By Rachel Yu Cheng Chan.
It has been almost two years since I left my home country to pursue my history degree here in Sheffield. Like every international student, I developed homesickness during my stay. Currently, as a third year student doing a dissertation for history, it was a surprise to me that I only have two more months left in Sheffield. Time does fly very quickly when one is concentrating on finishing their dissertation and assignments – while feeling the immense stress of completing one. I would like to say that I truly love and appreciate visual art. Of all my love for western art paintings, there is one that stuck out to me the most. Andrew Wyeth’s Christina’s World is one of the enduring paintings that I would look at whenever I felt lonely or stressed out.
The painting depicted a girl laying on top of a field facing the farmhouse, yearning to go there – as if she could not. I would like to share my love for this treasured art piece as it resonated with me a lot emotionally.
Firstly, I am going to describe the history of Andrew Wyeth, the painting and the legacy it held (before I start spurting my adoration on it). Andrew Wyeth (July 12, 1970 – January 16, 2009) was an American 20th-century visual realist artist who was well-known for his dreamy rural landscapes of the community and environment around him. Christina’s World, his Magnum Opus and the favourite of them all, was created using tempera in 1948 and is currently housed in the Museum of Modern Art in New York as part of its permanent collection. The female subject was Ana Christina Olson (May 3, 1893 – January 27, 1968), who was diagnosed with a degenerative muscular disorder which meant that she could not walk from roughly 30 years old. She was a good friend of the artist and their friendship remains untainted even after her death. The orphaned Christina would crawl around her family farm as she stubbornly insisted on not sitting in a wheelchair. Inspired by her unbroken spirit and courage, Wyeth tried to paint her as authentically as possible by depicting a scenario of her dragging her legs with fragile hands to the farm. However, he would use his wife, Betsy, as the model instead after having difficulties portraying Christina. The rural desolate atmosphere that Christina’s World brings much emotion, such as nostalgia and calmness.
Like all famous paintings, there was bound to be controversies that the artist faced. Many critics viewed his art piece with doubts and disdain about the content of the work. According to the Artsy website, Christina’s World has a mixed legacy; it was claimed Wyeth had exploited Christina as he earned all the money through his painting and none were given to Christina’s family. Wyeth would reason that he did offer but this offer was refused by them. Another criticism was Wyeth’s decision not to portray Christina in her authentic self (Olson was around 50 when the painting was made). Instead he favoured his wife’s slender body as a model. The artist stated that he wanted to depict the mental and physical struggle of Christina and her illness. Hence, he used his wife’s slender body as a form of vulnerability and fragility, reflective of Christina’s state. It’s ironic how many critics saw the painting as a form of exploitation when actually, Christina Olson (the model of the painting) felt honoured and touched that Wyeth made a painting about her struggle. She even admitted she loves the painting even though she voiced her disappointment in Wyeth’s decision to not show her face in it.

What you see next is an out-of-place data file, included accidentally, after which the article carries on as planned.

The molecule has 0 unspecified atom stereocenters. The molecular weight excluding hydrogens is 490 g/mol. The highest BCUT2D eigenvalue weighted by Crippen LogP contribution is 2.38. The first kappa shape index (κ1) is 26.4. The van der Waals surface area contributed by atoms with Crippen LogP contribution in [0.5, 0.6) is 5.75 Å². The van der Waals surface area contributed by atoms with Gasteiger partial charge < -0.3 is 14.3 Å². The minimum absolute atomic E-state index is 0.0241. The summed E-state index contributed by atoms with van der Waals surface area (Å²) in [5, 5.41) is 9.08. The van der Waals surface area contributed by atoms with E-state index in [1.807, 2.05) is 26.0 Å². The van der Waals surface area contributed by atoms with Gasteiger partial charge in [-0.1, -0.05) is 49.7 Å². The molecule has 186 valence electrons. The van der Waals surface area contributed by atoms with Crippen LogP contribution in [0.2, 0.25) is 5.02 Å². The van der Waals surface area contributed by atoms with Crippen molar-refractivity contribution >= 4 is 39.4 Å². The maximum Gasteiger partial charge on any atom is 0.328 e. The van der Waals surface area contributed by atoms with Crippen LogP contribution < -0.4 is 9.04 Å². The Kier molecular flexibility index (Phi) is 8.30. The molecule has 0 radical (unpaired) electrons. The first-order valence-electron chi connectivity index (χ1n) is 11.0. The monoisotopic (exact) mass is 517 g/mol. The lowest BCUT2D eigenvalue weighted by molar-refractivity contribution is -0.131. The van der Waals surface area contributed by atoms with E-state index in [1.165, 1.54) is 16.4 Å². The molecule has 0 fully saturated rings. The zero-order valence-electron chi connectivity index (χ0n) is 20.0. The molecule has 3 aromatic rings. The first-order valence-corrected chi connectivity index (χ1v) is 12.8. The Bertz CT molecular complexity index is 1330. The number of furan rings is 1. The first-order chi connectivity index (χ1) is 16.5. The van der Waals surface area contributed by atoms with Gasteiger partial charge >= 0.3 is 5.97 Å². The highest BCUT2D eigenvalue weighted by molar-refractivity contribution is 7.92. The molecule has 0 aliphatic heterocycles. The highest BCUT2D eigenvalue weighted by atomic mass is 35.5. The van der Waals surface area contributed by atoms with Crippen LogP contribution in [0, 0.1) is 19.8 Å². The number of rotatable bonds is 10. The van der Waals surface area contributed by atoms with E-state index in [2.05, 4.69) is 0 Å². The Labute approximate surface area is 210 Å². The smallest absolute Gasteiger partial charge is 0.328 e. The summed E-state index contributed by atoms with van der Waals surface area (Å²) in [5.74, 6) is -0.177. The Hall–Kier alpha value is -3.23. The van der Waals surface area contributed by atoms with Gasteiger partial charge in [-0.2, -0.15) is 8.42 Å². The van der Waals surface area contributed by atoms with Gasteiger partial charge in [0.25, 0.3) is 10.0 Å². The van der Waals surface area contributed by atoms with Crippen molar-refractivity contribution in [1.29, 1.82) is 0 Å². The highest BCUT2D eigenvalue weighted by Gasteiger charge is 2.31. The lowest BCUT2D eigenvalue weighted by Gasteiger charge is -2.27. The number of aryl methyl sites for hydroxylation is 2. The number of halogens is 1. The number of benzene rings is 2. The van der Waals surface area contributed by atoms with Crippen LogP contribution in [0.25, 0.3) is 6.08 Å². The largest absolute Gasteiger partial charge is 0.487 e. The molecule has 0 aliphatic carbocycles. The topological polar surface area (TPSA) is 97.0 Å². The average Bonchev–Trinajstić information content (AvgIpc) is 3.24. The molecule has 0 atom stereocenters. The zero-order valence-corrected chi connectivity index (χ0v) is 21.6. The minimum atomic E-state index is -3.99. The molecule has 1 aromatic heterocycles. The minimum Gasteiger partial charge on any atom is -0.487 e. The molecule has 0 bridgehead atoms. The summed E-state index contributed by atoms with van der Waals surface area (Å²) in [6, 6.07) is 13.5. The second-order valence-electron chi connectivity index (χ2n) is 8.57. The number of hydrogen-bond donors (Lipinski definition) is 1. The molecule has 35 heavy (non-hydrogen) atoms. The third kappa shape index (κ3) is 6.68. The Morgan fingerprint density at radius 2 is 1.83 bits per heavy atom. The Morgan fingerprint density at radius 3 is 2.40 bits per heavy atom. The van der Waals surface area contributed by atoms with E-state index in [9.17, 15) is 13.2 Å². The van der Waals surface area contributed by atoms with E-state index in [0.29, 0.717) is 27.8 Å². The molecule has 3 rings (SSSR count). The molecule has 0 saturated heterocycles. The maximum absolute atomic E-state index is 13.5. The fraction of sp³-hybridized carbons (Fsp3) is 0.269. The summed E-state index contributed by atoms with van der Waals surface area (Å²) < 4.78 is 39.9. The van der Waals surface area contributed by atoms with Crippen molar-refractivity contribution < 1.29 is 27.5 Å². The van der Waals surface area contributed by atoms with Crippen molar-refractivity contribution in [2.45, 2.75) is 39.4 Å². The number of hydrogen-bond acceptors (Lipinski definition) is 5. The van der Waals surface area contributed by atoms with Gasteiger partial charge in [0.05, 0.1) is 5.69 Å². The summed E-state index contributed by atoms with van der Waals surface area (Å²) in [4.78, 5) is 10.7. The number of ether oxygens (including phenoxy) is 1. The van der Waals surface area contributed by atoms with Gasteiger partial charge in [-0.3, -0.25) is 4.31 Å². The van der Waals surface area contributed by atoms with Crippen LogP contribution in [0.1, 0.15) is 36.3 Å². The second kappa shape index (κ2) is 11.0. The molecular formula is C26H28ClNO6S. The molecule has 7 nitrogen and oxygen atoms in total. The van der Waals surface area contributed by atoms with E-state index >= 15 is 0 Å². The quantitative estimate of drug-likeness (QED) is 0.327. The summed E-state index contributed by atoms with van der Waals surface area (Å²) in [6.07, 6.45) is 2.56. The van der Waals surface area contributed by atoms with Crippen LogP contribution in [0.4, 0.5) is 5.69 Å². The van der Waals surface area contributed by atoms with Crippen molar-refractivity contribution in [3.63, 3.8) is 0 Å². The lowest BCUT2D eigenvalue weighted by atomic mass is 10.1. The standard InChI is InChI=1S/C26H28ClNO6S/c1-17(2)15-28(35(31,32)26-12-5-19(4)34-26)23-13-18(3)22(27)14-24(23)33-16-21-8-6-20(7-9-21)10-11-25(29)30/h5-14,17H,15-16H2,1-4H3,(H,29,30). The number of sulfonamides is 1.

The painting may have its fair share of controversy and scepticism, but it does not dull the visual beauty of the artwork which depicts Christina and the landscape. What I love about this piece was the emotion it held that made me feel melancholic, nostalgic and serenity. Many viewers also commented to Wyeth how they felt the painting was personal to them. Wyeth was surprised, “It’s very interesting that Christina’s World has such a wide appeal. People seem to put themselves into it. I get hundreds of letters a year from people saying that it’s a portrait of themselves.” The earthly colour of the paddy field gave a warm and welcoming aesthetic to the viewers. The direction of the wind can be seen through Christina’s front fringe and the strong feeling of isolation is there with the depiction of Christina being far away from her home, yearning to go back. Like Christina, I want to go back to my home, even if there are obstacles in front of me. Moreover, if you see closely enough, one of her arms is thin and fragile, filled with cuts and wounds. There was even a great emphasis on the space between the house and where Christina laid on it. Hence, further emphasising the separation between the landscape and Christina. The painting gave me a sentimental feeling of loneliness which I relate to in this current climate of events. With the Covid-19 situation, the emotions that I have make the art piece resonate with me more than ever before.
Andrew Wyeth, 1948. Christina’s World. Tempera on panel. MoMA, Floor 5, 520. The Alfred H. Barr, Jr. Galleries, New York. 81.9 x 121.3 cm. (Due to copyright we cannot post the painting on our blog but you can view the painting here: Andrew Wyeth. Christina’s World. 1948 | MoMA).
Griffin, Randall C. “Andrew Wyeth’s Christina’s World: Normalizing the Abnormal Body.” American Art, vol. 24, no. 2, 2010, pp. 30–49. JSTOR, available from: www.jstor.org/stable/10.1086/656458. [Accessed 26 Apr. 2021]
Gravemarker. “Anna Christina Olson”, Find A Grave, available from: https://www.findagrave.com/memorial/13736356/anna-christina-olson [accessed on 3 May 2021]
The Museum of Modern Art. “Andrew Wyeth: Christina’s World 1948”, MoMA, available from:
https://www.moma.org/collection/works/78455 [accessed on 25 April 2021]
File:Wyeth house1 (1923697441).jpg – Wikimedia Commons – Attribution 2.0 Generic (CC BY 2.0)